Of Chainsaws and Bonsai Shears: Trimming Text to Meet Length Limits
As I sit down to write this article, the piercing buzz of a chainsaw grinds outside, slicing off chunks of a neighbor’s elm tree (or perhaps several trees as this has been going on for quite a while). If you’ve written grants or been a member of the editing crew, it might feel like you’ve had to take a chainsaw to the draft, hacking it to fit within a funder’s character, word, or page length limit. Editing for length can be a lot more complicated than pruning a tree, however. It is not a one-size-fits all process; at least, it isn’t if you want to do it efficiently. Different levels of length overflow call for different tactics. If you have a large amount of trimming, starting with the major cuts then moving on to the more minor will save time and aggravation. In this article, we’ll explore different approaches to reducing over-limit text.
When your draft is pages over the limit, it is not time to go through the draft line by line; it’s time to make targeted and significant changes and cuts:
- Cut content chunks that are not specifically requested by the instructions;
- Look for repetitive text and reduce through deleting, adding cross-references, or trimming to retain information specific to particular areas;
- See if some content can be moved to attachments;
- Target trimming to bring the relative section lengths into harmony with point weights if review scoring is disclosed (for instance, if a proposal’s overall limit is 20 pages and Organization History is worth 10% of points, aim to make that section two pages); and
- Shorten stories or quotes or incorporate brief excerpts within general text.
When you have excess text of a few paragraphs to two pages, couple general editing with a few more creative tactics:
- Edit your document to keep language concise (eliminate extra words, avoid complicated phrasing when simple will do, use active rather than passive voice);
- Check your instruction requirements for margins, line spacing, and text formatting (you want to avoid chunks of hard-to-read mouse print, but you will still maintain a reader-friendly document reducing to 11-point typeface with .75 inch margins);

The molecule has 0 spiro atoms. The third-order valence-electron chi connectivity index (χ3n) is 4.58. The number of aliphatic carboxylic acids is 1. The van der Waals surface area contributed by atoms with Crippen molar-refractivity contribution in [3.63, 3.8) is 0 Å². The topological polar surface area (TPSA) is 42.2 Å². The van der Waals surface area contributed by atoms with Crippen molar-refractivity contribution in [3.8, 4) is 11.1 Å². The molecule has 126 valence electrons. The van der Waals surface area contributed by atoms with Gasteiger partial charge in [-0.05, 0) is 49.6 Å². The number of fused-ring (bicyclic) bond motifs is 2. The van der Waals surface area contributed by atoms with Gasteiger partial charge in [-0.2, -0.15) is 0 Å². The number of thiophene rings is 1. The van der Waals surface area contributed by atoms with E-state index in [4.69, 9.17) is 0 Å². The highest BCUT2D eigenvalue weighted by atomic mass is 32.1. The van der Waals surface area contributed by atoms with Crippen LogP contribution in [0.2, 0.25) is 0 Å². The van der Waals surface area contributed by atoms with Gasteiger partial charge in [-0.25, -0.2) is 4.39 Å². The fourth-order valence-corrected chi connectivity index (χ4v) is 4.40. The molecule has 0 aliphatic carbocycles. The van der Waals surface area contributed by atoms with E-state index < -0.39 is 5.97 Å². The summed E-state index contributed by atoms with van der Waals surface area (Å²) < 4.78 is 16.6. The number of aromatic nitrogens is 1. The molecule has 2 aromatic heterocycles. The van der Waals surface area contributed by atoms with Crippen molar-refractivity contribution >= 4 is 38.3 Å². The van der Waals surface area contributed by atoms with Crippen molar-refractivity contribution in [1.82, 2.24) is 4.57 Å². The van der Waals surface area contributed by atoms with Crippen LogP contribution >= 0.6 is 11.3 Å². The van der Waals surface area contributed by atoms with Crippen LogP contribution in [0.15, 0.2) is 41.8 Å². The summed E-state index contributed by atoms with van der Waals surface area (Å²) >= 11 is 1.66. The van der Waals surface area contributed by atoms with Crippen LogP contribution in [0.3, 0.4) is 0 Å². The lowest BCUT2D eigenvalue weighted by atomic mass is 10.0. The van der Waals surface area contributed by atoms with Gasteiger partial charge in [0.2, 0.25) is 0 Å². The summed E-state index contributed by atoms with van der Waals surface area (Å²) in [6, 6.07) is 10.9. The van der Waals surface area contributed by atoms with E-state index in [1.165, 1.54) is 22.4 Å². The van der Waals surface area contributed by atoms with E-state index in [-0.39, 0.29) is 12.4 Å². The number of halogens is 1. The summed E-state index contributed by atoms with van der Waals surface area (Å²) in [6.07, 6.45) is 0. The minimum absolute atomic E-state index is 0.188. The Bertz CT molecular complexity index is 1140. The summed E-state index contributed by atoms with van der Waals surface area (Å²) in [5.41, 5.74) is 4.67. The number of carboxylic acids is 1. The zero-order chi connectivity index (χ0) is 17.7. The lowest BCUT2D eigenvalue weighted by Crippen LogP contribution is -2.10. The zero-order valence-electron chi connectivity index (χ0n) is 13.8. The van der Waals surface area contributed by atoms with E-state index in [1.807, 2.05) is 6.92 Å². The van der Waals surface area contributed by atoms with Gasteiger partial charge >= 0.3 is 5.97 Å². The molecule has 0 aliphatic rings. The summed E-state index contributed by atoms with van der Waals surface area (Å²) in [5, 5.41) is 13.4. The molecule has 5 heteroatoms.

- See if there is text that can be converted to a shorter form using tables or graphics, as information can be easier to process and many double-spacing requirements do not apply for tables or figures;
- Ensure you are using a typeface that is not especially wide (e.g. Courier); and
- Look to pull lines up through your headers and subheads by using shorter titles and having the body text start on the same line.
If your language is already clean and tight, but it’s dribbling over by a few lines, there are a few tricks to quickly get it into limits:
- Scroll through your proposal looking for paragraphs with last lines that are just a few words long then delete or shorten words, starting from the bottom and working up until you’ve achieved the page limit;
- Check your document settings to disable widow/orphan controls, a setting that prohibits a single line from appearing at the top or bottom of a page;
- If you have a full carriage return between paragraphs, change it to a smaller distance using before or after paragraph spacing;
- See if you can combine bulleted list items into related clusters to reduce the number of bullets (or if each item is short, change a single column list to two column); and
- Check your references, shortening citations and formatting footnotes to use a small type size.
A grant writer’s tendency is to dislike length limits, however, perhaps my best piece of advice is to give thanks. These limits encourage concise writing, keep reviewers’ attention engaged, level the playing field between agencies, and give the skilled writer (with a compelling request) a tremendous advantage.
Contact: Aly Sanchez, Director of Organizational Strategy and Learning, firstname.lastname@example.org
This post was filed under: Grant Writing